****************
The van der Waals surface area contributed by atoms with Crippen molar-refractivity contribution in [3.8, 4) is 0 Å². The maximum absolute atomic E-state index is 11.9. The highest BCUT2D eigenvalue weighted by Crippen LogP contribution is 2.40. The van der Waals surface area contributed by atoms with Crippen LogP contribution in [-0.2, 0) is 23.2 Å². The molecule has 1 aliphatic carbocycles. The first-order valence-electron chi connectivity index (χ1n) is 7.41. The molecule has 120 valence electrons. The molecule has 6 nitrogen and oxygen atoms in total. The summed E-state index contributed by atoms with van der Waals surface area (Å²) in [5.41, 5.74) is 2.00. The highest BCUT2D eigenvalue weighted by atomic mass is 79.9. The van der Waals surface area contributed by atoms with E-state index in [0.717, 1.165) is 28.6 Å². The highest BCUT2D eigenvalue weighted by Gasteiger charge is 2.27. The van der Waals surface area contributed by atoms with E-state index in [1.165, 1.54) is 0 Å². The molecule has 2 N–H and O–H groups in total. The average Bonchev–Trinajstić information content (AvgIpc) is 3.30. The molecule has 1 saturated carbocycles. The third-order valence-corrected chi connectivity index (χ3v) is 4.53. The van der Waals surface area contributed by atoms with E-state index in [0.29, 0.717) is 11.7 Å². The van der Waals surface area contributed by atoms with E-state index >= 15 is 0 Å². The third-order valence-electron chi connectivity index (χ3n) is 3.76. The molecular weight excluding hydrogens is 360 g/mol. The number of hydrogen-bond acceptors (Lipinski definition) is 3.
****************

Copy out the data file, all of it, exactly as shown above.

The van der Waals surface area contributed by atoms with Crippen molar-refractivity contribution in [3.8, 4) is 0 Å². The maximum absolute atomic E-state index is 11.9. The highest BCUT2D eigenvalue weighted by Crippen LogP contribution is 2.40. The van der Waals surface area contributed by atoms with Crippen LogP contribution in [-0.2, 0) is 23.2 Å². The molecule has 1 aliphatic carbocycles. The first-order valence-electron chi connectivity index (χ1n) is 7.41. The molecule has 120 valence electrons. The molecule has 6 nitrogen and oxygen atoms in total. The summed E-state index contributed by atoms with van der Waals surface area (Å²) in [5.41, 5.74) is 2.00. The highest BCUT2D eigenvalue weighted by atomic mass is 79.9. The van der Waals surface area contributed by atoms with E-state index in [0.717, 1.165) is 28.6 Å². The highest BCUT2D eigenvalue weighted by Gasteiger charge is 2.27. The van der Waals surface area contributed by atoms with E-state index in [1.165, 1.54) is 0 Å². The molecule has 2 N–H and O–H groups in total. The average Bonchev–Trinajstić information content (AvgIpc) is 3.30. The molecule has 1 saturated carbocycles. The third-order valence-corrected chi connectivity index (χ3v) is 4.53. The van der Waals surface area contributed by atoms with E-state index in [0.29, 0.717) is 11.7 Å². The van der Waals surface area contributed by atoms with E-state index >= 15 is 0 Å². The third-order valence-electron chi connectivity index (χ3n) is 3.76. The molecular weight excluding hydrogens is 360 g/mol. The number of hydrogen-bond acceptors (Lipinski definition) is 3.